Originally planned for a November 13 release, Blackout was rush-released once it began hemorrhaging all over the internet. That coupled with Spears' infamous performance at the MTV VMAs may have been the reason it was the first album in her career not to debut at No. 1. (It debuted at No. 2, behind The Eagles' Long Road Out of Eden.) But for fans like Jordan Miller, the founder of BreatheHeavy.com, a Spears fansite turned influential music blog, the leaks only fanned the flames of anticipation.
"I remember reveling in the newness and the exclusivity of it," he tells E! News about his first listen. "Britney's personal life had overshadowed her music for a couple of years by that point, but hearing her new sound, how cohesive it felt, it reminded me that inside the near-inescapable paparazzi vortex was a singer, and despite the consuming fame was a pop star who still yearned to flex her artistry."
While the album would only go on to sell a third of what 2003's In the Zone sold globally and wouldn't even garner a tour to support sales (a decision stemming largely from Spears' ongoing personal issues in the beginning of 2008 that resulted in her being place in a conservatorship), Blackout has stood the test of time with a legacy that is still felt in music today. You can practically draw a straight line from what Spears and her collaborators were experimenting with to much of what Selena Gomez, Fifth Harmony and even Taylor Swift are currently dabbling in.
"We definitely did just no-hold-barred, whatever we wanted to do. There was no thought process, no overthinking. It was fun and high energy and that energy that was on the record was the energy that was in the studio. I think we elevated the bar on how grimy and how grungy and how hard you can get in pop music," Hills tells us. "It was the perfect person to do it because it was the Queen Britney. What better pretty image to do it with, to make this edgy hard thing? And that's what we did. We just kicked down the walls on what pop music is and set a different tone and that's where the whole urban influence in pop music is I would say, definitely, because of that album.
"I think Blackout introduced underground electropop to the mainstream," Miller adds. "It pushed singers to reach new heights and producers to get more creative; the vocal editing was a perfect pair with the eerie synths and heavy drums on nearly every track. Britney wanted to record an album that veered away from the narrative of her personal life, yet it reflected it anyhow. She proved her power as an executive producer."
Spears' A&R at the time, Teresa LaBarbera Whites, recalled that the album was the one that opened up the artist to a new and broader audience. "The thing about Blackout is that it's such an amazing record for so many different people and so many different types of music fans," she told A&R Report in 2014. "We managed to reach not just Britney's loyal fan base, we also managed to garner some new fans...That's exciting."
And it wasn't just Spears' career that the album changed. "Believe me, I get hit up every day, every single day, about how that album has affected someone, or the fans, they always want us to do another one or whatever," Hills says. "I remember Teresa, the A&R at the time, she just was like, ‘I'm going to tell you, your life is about to change.' I was like, ‘Um, OK.' I just came off of 'SexyBack' and 'My Love' and those records, so I'm like, ‘Can it get any bigger than that?' And it did. It definitely did. I feel like regardless of everything I've done, the Britney Blackout album is the one people most relate me to."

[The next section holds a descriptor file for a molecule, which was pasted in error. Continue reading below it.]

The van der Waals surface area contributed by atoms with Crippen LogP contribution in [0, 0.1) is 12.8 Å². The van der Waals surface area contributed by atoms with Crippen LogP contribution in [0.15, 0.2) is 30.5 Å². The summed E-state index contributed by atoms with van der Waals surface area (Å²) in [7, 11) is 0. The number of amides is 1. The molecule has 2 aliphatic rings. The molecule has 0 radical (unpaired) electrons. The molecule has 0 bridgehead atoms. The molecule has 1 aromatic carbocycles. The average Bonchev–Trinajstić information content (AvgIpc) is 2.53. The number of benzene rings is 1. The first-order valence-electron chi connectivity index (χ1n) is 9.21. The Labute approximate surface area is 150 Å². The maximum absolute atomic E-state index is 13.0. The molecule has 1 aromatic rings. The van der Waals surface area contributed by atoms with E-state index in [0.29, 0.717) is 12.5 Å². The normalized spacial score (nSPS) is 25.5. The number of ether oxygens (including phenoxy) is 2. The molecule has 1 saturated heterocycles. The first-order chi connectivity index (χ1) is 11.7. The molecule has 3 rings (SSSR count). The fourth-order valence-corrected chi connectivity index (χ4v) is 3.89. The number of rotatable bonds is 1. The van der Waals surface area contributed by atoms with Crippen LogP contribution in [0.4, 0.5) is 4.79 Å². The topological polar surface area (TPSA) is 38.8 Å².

As for Spears' legacy herself, Miller asserts, "Britney is the first star to reach such stratospheric levels of superstardom in the digital age, to the point where she nearly never drifted back. Despite that unprecedented and unchartered fame, Britney triumphed. If there's anything I've learned about the princess of pop through the years, it's to expect the unexpected."
"She's solidified as who she is, period. There's no Taylor Swift without Britney. A lot of these pop artists just would not be here without Britney Spears," Hills adds. "Regardless of what she's done and what she's doing now…She's forever Britney Spears."
Of course, no celebration of Blackout would be complete without word from the queen herself. We leave you with Spears' own recollection of and thoughts on the iconic album.
"Blackout was the first time I worked with Danja, and he gave me the opportunity and freedom to work with more urban sounds and influences. It really inspired me! I also got the chance to sing more and stretch my voice in ways I hadn't done before. The magic of Blackout was actually pretty simple. It just wasn't so thought out. I just did what I felt and it worked. Sometimes less is more I guess," she told The Fader earlier this month.
"I still perform "Freakshow" in my Vegas show — it's one of my favorite songs that was never released as a single. It's so much fun and it gives me the chance to get the audience involved. Oh yeah — it's sassy. And I love sassy!"
Spoken like the true princess of pop.